The memory of seeing a flower represents both the visual experience and the flower and is self-referential in the sense that, unless the memory was caused by the visual experience which in turn was caused by the presence of (and features of) the flower, I didn't really remember seeing the flower (1983: 95).
Searle maintains that the content of an episodic memory represents (i) the past event, (ii) the relevant past perceptual experience as caused by the event, and (iii) the present memory state itself as caused by the past experience. For reasons that are not relevant here, Fernández changes some of the details of Searle's account (Fernández 2006: 51-3, Recanati 2007: 138-40). On Fernández' version of the view, the content of an episodic memory represents the memory state itself as caused by the veridical past experience. He maintains that "episodic memories represent themselves as having a certain causal history, namely, they represent themselves as coming from past perceptions of objective facts" (Fernández 2016: 636-7).
Given the self-referential view, episodic memories present to us certain facts that were not initially presented to us in the past perceptual experiences. Consider the memory of seeing a flower. The content of the memory represents the fact that the memory state itself is caused by the veridical perception of the flower. But this fact is not part of the content of the past perception. For why would a fact that partly concerns my future be presented to me when I am having a perceptual experience of a flower? The content of episodic memory is therefore richer than the content of the corresponding past perceptual experience.
Chapter 4 deals with the temporal phenomenology of episodic memory. Fernández uses the self-referential view to come up with a novel interpretation of mental time travel, that is, the capacity to mentally reconstruct personal events from the past (episodic memory) as well as to imagine possible scenarios in the future (episodic future thinking). Mental time travel, he argues, does not consist, as is commonly claimed, in re-experiencing a past event but consists, instead, in representing the past experience of the past event (95). This account of mental time travel is supposed to provide a better explanation of the feeling of pastness and the awareness of previous experience.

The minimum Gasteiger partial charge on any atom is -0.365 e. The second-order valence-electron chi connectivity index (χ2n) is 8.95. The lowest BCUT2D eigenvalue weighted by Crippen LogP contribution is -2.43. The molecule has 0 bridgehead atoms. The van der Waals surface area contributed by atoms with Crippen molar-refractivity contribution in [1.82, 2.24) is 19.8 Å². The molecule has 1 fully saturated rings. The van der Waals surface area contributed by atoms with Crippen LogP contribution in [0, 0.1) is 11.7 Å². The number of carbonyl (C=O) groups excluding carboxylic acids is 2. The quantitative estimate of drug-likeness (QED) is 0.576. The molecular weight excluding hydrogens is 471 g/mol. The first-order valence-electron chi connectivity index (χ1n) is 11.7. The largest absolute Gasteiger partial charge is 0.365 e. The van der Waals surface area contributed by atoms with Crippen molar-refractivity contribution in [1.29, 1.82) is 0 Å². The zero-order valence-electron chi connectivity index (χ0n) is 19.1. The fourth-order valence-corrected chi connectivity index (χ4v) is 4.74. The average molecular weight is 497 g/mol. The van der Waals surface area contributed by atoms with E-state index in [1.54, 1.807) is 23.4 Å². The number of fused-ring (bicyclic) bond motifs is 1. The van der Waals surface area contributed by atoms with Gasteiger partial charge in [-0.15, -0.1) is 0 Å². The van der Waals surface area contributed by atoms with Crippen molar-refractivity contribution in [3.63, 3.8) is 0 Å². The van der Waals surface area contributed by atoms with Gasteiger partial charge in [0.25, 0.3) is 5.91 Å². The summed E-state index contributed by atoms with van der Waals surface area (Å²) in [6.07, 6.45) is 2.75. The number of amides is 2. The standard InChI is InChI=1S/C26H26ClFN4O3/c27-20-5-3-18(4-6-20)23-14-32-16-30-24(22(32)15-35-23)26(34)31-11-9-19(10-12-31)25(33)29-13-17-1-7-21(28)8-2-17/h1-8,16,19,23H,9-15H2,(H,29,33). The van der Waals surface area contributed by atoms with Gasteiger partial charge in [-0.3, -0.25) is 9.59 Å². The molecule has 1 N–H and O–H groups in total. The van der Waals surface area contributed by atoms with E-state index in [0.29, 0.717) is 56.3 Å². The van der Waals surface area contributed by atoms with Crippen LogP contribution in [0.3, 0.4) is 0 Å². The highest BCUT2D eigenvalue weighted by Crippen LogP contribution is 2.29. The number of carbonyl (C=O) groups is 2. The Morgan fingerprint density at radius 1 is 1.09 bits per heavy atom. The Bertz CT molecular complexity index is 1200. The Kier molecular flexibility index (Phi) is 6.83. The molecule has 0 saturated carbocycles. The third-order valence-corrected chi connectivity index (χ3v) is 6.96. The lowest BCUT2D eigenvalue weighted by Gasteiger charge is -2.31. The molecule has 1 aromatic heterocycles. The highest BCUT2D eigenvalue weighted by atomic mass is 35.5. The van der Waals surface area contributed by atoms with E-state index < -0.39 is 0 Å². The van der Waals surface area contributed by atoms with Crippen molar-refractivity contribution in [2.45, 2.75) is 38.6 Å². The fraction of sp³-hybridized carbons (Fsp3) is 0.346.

Chapter 5 develops an 'endorsement model' of the experience of ownership I have toward my episodic memories. According to the endorsement view, I am aware of my episodic memories as being mine in that I have the sense that those memories fit or match the past (120). In other words, the experience of ownership with respect to my episodic memories is due to me endorsing those memories. While this strikes me as a fairly plausible view, Fernández' argument is methodologically problematic in that it crucially relies on Klein and Nichols' (2012) case of R.B. After being hit by a car, forty-three-year-old R.B. suffered physical injuries along with cognitive and memory impairments. R.B.'s autobiographical memories (Klein and Nichols claim) lacked, for a certain period, the sense of 'mineness' usually conveyed by episodic memory. He remembered events from his past without describing these events as having been experienced by him. Fernández takes the case of R.B. to establish the possibility of disowned memories. Yet the case for disowned memories is very weak because there is only a single patient who claims to have experienced them.
Chapter 6 uses the self-referential view of episodic memory content to defend the thesis that judgments we make on the basis of our episodic memories are immune to error through misidentification. The key passage reads:
If the RV [i.e., the self-referential view] is correct, my memory M can only be fully accurate if M causally originates in my experience of seeing [such-and-such]. And if the remembered perceptual experience was indeed my experience, then I am not mistaken in thinking that I am identical with the person who I remember to have seen [such-and-such]. It seems, therefore, that a misidentification error is not possible if memories have the kind of content that is attributed to them by RV. (158-9)
The idea behind this defense of the immunity to error through misidentification is that, according to the self-referential view, my episodic memory carries the information that the past perceptual experience I attribute to myself has been mine. Episodic memories are, in other words, factive with respect to the ownership component of the memory content. This claim strikes me as being reasonable, yet I do not understand why Fernández does not also take the thematic aspect of the memory content to be factive. On the first page of the book he declares that he takes 'memory' non-factively: "it is possible to remember something falsely, and it is possible to have a false memory of something" (3 n1). As far as I can see, Fernández does not provide an argument for why we should endorse the factivity with respect to the attitudinal component of episodic memory contents but not with respect to the thematic component.